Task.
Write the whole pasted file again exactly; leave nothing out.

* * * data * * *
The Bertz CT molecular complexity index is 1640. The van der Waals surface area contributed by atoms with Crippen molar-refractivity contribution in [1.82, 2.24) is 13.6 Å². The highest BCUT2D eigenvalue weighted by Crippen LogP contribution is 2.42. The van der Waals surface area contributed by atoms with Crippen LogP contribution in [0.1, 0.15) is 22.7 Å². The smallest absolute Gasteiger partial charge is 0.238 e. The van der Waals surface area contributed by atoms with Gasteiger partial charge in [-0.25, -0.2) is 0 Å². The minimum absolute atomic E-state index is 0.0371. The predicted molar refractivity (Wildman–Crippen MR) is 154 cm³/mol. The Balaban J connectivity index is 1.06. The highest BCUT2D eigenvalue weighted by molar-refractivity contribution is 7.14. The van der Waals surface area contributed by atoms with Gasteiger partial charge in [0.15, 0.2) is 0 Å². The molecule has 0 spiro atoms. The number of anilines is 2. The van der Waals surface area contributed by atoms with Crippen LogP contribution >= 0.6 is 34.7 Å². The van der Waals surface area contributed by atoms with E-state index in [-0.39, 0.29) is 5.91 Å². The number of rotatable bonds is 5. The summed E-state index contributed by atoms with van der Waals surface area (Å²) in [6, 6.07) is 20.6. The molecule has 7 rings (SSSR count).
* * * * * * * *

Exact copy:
The Bertz CT molecular complexity index is 1640. The van der Waals surface area contributed by atoms with Crippen molar-refractivity contribution in [1.82, 2.24) is 13.6 Å². The highest BCUT2D eigenvalue weighted by Crippen LogP contribution is 2.42. The van der Waals surface area contributed by atoms with Crippen LogP contribution in [0.1, 0.15) is 22.7 Å². The smallest absolute Gasteiger partial charge is 0.238 e. The van der Waals surface area contributed by atoms with Gasteiger partial charge in [-0.25, -0.2) is 0 Å². The minimum absolute atomic E-state index is 0.0371. The predicted molar refractivity (Wildman–Crippen MR) is 154 cm³/mol. The Balaban J connectivity index is 1.06. The highest BCUT2D eigenvalue weighted by molar-refractivity contribution is 7.14. The van der Waals surface area contributed by atoms with Gasteiger partial charge in [0.15, 0.2) is 0 Å². The molecule has 0 spiro atoms. The number of anilines is 2. The van der Waals surface area contributed by atoms with Crippen LogP contribution >= 0.6 is 34.7 Å². The van der Waals surface area contributed by atoms with E-state index in [-0.39, 0.29) is 5.91 Å². The number of rotatable bonds is 5. The summed E-state index contributed by atoms with van der Waals surface area (Å²) in [6, 6.07) is 20.6. The molecule has 7 rings (SSSR count).